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Building a Data Foundation Pillar #3: Establish Data Governance

Stan Kidd | | April 9, 2020

Thus far in our “Building a Data Foundation” series, we’ve talked about defining a data strategy and setting a data architecture. In this third post, we’ll discuss the next step after these foundational stages: establishing good data governance across the organization.

 
So what is data governance exactly? Data governance seeks to align the task of data management with your broader enterprise strategy. With data governance, information is treated as a critical business asset—just as much as the people, processes, and technology that you have at your disposal.

The field of data governance encompasses a variety of interlocking concerns:

Data quality

The quality of your enterprise data directly impacts the quality of the insights that you can obtain from it. According to one study, poor data quality is costing businesses between 15 percent and 25 percent of their revenue. Data governance includes practices to ensure that your data is accurate, complete, up-to-date, and available.

Data compliance

Recent regulations such as the EU’s GDPR (General Data Protection Regulation) and CCPA (California Consumer Privacy Act) place strict limits on how organizations can use customers’ personal information. Data compliance ensures that your organization respects all applicable external laws and regulations, while making the best use of the information at your disposal.

Data stewardship

“Data stewards” are senior figures within the organization who are tasked with maintaining the quality and availability of your enterprise data. The responsibilities of data stewards include, but are not limited to:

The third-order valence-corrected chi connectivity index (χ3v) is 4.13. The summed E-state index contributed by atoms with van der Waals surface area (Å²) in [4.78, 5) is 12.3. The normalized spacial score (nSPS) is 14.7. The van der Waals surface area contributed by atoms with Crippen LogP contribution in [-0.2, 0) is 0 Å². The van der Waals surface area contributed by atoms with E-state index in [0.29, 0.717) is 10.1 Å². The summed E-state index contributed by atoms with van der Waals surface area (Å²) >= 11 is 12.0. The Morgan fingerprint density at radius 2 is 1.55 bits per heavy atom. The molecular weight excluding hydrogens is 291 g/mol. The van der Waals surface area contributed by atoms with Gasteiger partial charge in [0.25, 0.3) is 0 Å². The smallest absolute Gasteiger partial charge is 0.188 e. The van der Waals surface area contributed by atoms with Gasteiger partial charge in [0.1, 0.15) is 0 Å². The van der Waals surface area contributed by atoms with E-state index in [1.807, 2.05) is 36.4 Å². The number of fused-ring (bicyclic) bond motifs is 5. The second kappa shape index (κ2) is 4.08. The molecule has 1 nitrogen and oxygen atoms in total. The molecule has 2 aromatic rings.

• Identifying the most critical data (and taking steps to preserve it)
  • Defining data access rules and business policies
  • Tracking data sources
  • Enhancing data with metadata

Data security

Keeping your enterprise data secure from cyber attacks and data breaches requires both technical skill and managerial smarts. Data governance includes high-level and strategic concerns about data security: for example, deciding on which data encryption techniques to use, or whether to store sensitive data in the cloud.

 
In a 2018 survey, nearly half of companies (46 percent) said that they didn’t have a formal data governance strategy in place, despite recognizing the value of data to their organization. With businesses of all sizes and industries growing increasingly reliant on data-driven decision-making, failing to create a concrete data governance strategy is a competitive disadvantage.

The best data governance strategies typically include:

  • A set of data governance leaders, including managers and executives from across the organization, who are charged with making the most important governance decisions. In larger organizations, the head of this body is usually the chief data officer (CDO) or chief information officer (CIO).
  • A select group of data stewards who work together to create and enforce data stewardship policies, as described above.
  • A data governance team responsible for implementing the decisions of governance leaders. These individuals are drawn from various departments that rely on good data governance, such as IT, sales and marketing, and human resources.

 
Data governance is closely related to, yet distinct from, the field of data management.

Want to learn more about how to build a stable data foundation? Download our white paper “Build a Business Foundation on Trusted Data.”

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